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Putting the band back together: Guitar Hero World Tour preview October 17, 2008

Posted by Mike in Articles, Console, Games, Impressions.

I’m onstage in the Camden Electric Ballroom… yes, that Camden Electric Ballroom, preparing to murder Bon Jovi. Only figuratively, of course: he’s a lovely man, and I’d be happy to say that to any policeman. Lights above me are whizzing about. The sound system, I’m reliably informed, has been cranked up to eleven.

Tom from Eurogamer is next to me, a figure of intense concentration, clutching his guitar as if he was born to do this. Andy from IncGamers is sat on a stool staring at the drums below him, memorising the positions of the pads, ready to unleash his best impression of a gorilla doing an impression of Phil Collins. Chris, my fellow PSO scribe, coolly stands with his bass in hand, waiting for a decent analogy. And Leon from the Official Playstation Magazine hovers off stage, tapping his feet, itching to get on. Yes, we’ve got people in reserve. We’re that good.

The song starts with the famous bass line and I wait nervously, hoping that all those years in the junior school choir will finally come to fruition. Soon, I’m off and running: “Tommy used to work on the do-o-ocks…” A verse, then the lead-in to the chorus, and finally I’m there with the money shot: “Whoaaaaah, we’re halfway there. WHOAH-OH… LIVIN’ ON A PRAY-ER!” The crowd goes wild. This is, quite possibly, the most ridiculously awesome gaming experience ever.

Of course, we didn’t have an adoring audience (unless you count the lovely PR folk). We didn’t have proper instruments, either, just a couple of becoming-less-like-Fisher-Price-every-year guitars, an electronic drum kit, and a microphone. But for those four minutes, and many more over the course of the day, we felt like rock stars anyway. This is the power of music. This is the power of a mid-life crisis.

Guitar Hero: World Tour is Activision’s answer to Rock Band (though we’re careful to call EA’s series “The Scottish Play” within earshot of the PR people whenever possible), and the need for comparisons is higher than ever. Both games feature the same combination of instruments. Both games offer a large tracklist of hits, as well as ongoing downloadable content. So what’s going to separate them? GHWT has a couple of big things going for it in that regard: the quality of its instruments, and the music studio mode.

The instruments are a long way ahead of the original Rock Band’s. The drums are extremely sturdy, velocity sensitive with more bouncebackability than Iain Dowie could ever dream of, and feature a pedal that doesn’t snap in two if you breathe on it. From a hundred yards away. With chronic asthma. Even Eurogamer Tom’s patented “stamping test” didn’t manage to break the thing. The drums are made up of three pads, with two cymbal pads above them. For veterans of The Scottish Play, it takes a track or two to adjust to the new layout, but going back to “another” drum kit soon becomes unthinkable. The GHWT one just feels a lot nicer.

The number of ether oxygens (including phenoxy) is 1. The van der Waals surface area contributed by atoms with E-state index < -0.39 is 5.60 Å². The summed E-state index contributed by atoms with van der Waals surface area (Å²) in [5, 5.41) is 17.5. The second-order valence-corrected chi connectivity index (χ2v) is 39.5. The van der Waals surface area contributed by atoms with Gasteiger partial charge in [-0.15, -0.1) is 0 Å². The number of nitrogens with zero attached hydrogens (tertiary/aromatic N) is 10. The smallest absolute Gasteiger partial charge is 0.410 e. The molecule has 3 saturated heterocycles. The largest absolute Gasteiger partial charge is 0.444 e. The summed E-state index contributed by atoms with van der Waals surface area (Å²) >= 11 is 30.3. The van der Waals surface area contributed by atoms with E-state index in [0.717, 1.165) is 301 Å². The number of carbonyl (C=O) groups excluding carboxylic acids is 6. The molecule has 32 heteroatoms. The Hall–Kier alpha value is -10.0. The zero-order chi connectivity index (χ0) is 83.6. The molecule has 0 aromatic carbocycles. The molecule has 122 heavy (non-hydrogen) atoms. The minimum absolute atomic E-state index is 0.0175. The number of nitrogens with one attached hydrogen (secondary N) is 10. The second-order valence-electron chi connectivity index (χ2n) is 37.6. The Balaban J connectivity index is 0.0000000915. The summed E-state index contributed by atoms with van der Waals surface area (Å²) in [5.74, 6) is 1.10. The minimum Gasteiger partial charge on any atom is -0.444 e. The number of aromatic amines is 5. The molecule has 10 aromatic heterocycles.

The guitar, meanwhile, has the familiar green-red-blue-yellow-orange button combination, but sports a redesigned neck, a nicer finish, and a longer whammy bar, as well as a less clicky strum bar, and even a button to activate Star Power for those people who get distracted from the song every time they tilt the neck up. The drums and guitars are wireless, with the microphone being a standard wired USB jobbie. So far, so good, then. Red Octane’s peripheral vision becomes increasingly impressive with each passing year.

The music studio was demonstrated to us briefly, but I didn’t get enough of a look at it to pass any real judgement yet. However, from what I did see, it’s impressively deep. Profound, huh? (More incisive news on this potentially fantastic USP for the game soon, once I’ve had the time to fully delve into my review copy.) A streamlined profiles system makes it much easier to start up a full band game than Rock Band (although we occasionally still had some trouble, probably due to videogames journo ineptitude rather than the game itself), and so for Quickplay purposes, GHWT proves to be far less hassle. Again, there will be more on the proper career modes in the review.

On, then, to what everyone wants to know about regarding the gameplay: the note charts. These deceptively important elements – regarded by many as the main weakness of Guitar Hero III’s gameplay compared to Rock Band’s – are much improved over last year’s version. There are no longer strange note progressions on the guitar parts, and in my time playing tracks on the Hard difficulty level, I only spotted an isolated few of the hated three-note chords. From what I understand, the boss battles from GHIII are out. Hallelujah! (Jeff Buckley.) The drum tracks are well laid out too, and the singing recognition is forgiving enough not to humiliate those who struggle to carry a tune.

The only potential Ringo in The Beatles is that the tracklisting isn’t as mainstream as Rock Band 2’s. This isn’t a problem for the guitar parts – after all, coming across a song you don’t know, and learning to absolutely love the shit out of its riffs, is a big part of the Guitar Hero experience – but it remains to be seen how not knowing many of the songs will affect full band potential when it comes to vocals. We’ll see. There are also questions about how the downloadable content will compare to Rock Band’s, given different strategies about albums, three track downloads, and single track releases.